Durban doctor arrested for human tissue sales
A 71-year-old Durban doctor and a 29-year-old woman were arrested on Friday for their involvement in the international smuggling of human tissue, police reported.
Senior Superintendent Mary Martins-Engelbrecht said the woman was the regional coordinator for organ transplants at the city’s St Augustine’s hospital and the doctor worked part-time for the same unit.
The couple were set to appear in court later on Friday, and were arrested during an early-morning raid on their offices at the hospital.
Martins-Engelbrecht said that by mid-morning police were still searching the offices for any documentation that may assist with their investigation.
Trafficking in human tissue and body parts made headlines last year when it was discovered South Africa was a major destination for human body parts.
The South African leg of the investigation, which is being conducted by the Durban commercial crime investigation unit and the crime intelligence unit, in collaboration with the Department of Health, has been running for more than a year.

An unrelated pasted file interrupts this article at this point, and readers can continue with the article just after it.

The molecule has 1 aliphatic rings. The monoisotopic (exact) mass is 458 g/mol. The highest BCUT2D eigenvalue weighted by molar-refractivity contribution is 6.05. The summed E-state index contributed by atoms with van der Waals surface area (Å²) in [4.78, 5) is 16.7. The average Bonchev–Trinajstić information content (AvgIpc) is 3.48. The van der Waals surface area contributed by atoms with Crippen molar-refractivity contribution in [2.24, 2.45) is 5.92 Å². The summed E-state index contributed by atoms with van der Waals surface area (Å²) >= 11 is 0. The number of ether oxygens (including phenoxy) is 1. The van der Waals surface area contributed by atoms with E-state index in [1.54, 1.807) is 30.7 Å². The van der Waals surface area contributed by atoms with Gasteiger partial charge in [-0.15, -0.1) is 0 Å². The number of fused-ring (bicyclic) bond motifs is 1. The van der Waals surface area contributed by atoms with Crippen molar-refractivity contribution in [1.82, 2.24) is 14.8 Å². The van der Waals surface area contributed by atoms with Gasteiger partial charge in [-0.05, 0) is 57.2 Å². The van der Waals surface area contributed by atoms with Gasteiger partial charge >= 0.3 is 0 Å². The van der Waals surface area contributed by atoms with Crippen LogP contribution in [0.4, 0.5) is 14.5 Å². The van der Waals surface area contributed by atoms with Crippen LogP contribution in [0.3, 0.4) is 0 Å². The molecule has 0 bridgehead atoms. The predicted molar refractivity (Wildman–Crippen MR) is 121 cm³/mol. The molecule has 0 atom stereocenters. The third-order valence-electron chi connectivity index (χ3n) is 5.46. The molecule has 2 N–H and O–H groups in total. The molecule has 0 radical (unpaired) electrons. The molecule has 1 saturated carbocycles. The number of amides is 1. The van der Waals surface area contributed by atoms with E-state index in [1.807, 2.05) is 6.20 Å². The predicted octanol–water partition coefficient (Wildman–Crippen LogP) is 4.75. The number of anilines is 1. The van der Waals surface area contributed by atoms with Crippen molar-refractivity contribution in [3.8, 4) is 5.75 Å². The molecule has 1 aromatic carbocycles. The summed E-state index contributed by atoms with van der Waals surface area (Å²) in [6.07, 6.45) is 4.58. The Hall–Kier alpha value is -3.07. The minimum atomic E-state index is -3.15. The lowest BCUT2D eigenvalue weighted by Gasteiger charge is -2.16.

Police are probing claims that people, mostly in Brazil, were offered money for their organs, mainly kidneys.
They were brought to a private hospital or hospitals in South Africa, where the organs were transplanted to buyers.
The European Parliament last year passed new rules to regulate how Europeans can donate human tissue and cells in an effort to prevent the illegal trade of human organs, blood and other body parts.
In December South African police made headway when numerous arrests were made.
A 58-year-old Durban man arrested on suspicion of involvement in an international human organ trafficking network pleaded guilty to 38 charges under the Human Tissue Act.
Martins-Engelbrecht said the Durban Magistrate’s Court sentenced Roderick Frank Kimberley to six years’ imprisonment suspended for five years on certain conditions.
In Kimberley, a South African was also ordered to pay a fine of R250 000.
Two other men linked to the syndicate were arrested in Durban.
Agania Robel, a 42-year-old Israeli, was found guilty and sentenced to two years’ imprisonment suspended for five years, or a R5 000 fine.
He paid the fine and left the country.
The remaining accused, 49-year-old Meir Shushan, a South African of Israeli descent who lives in Johannesburg, is currently out on R15 000 bail. He is due to appear again in court in February.—Sapa